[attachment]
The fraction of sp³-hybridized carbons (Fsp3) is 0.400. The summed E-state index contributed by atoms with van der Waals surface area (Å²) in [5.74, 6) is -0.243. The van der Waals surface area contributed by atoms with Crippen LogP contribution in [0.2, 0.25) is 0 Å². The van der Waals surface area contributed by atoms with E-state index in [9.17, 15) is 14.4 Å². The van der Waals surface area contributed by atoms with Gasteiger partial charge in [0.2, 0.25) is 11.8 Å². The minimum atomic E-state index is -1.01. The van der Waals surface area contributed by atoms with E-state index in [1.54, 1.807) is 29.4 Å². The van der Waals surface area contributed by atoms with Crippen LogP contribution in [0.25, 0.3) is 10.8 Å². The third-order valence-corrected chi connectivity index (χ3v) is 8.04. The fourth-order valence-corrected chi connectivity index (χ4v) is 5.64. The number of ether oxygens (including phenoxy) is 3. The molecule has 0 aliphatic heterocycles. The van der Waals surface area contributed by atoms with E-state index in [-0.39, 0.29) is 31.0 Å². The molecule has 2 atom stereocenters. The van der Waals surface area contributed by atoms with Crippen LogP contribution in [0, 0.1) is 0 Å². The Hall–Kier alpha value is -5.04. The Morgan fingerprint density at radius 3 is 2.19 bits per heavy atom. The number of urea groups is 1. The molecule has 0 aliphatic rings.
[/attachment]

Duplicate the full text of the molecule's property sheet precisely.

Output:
The fraction of sp³-hybridized carbons (Fsp3) is 0.400. The summed E-state index contributed by atoms with van der Waals surface area (Å²) in [5.74, 6) is -0.243. The van der Waals surface area contributed by atoms with Crippen LogP contribution in [0.2, 0.25) is 0 Å². The van der Waals surface area contributed by atoms with E-state index in [9.17, 15) is 14.4 Å². The van der Waals surface area contributed by atoms with Gasteiger partial charge in [0.2, 0.25) is 11.8 Å². The minimum atomic E-state index is -1.01. The van der Waals surface area contributed by atoms with E-state index in [1.54, 1.807) is 29.4 Å². The van der Waals surface area contributed by atoms with Crippen LogP contribution in [0.25, 0.3) is 10.8 Å². The third-order valence-corrected chi connectivity index (χ3v) is 8.04. The fourth-order valence-corrected chi connectivity index (χ4v) is 5.64. The number of ether oxygens (including phenoxy) is 3. The molecule has 0 aliphatic heterocycles. The van der Waals surface area contributed by atoms with E-state index in [-0.39, 0.29) is 31.0 Å². The molecule has 2 atom stereocenters. The van der Waals surface area contributed by atoms with Crippen LogP contribution in [0, 0.1) is 0 Å². The Hall–Kier alpha value is -5.04. The Morgan fingerprint density at radius 3 is 2.19 bits per heavy atom. The number of urea groups is 1. The molecule has 0 aliphatic rings.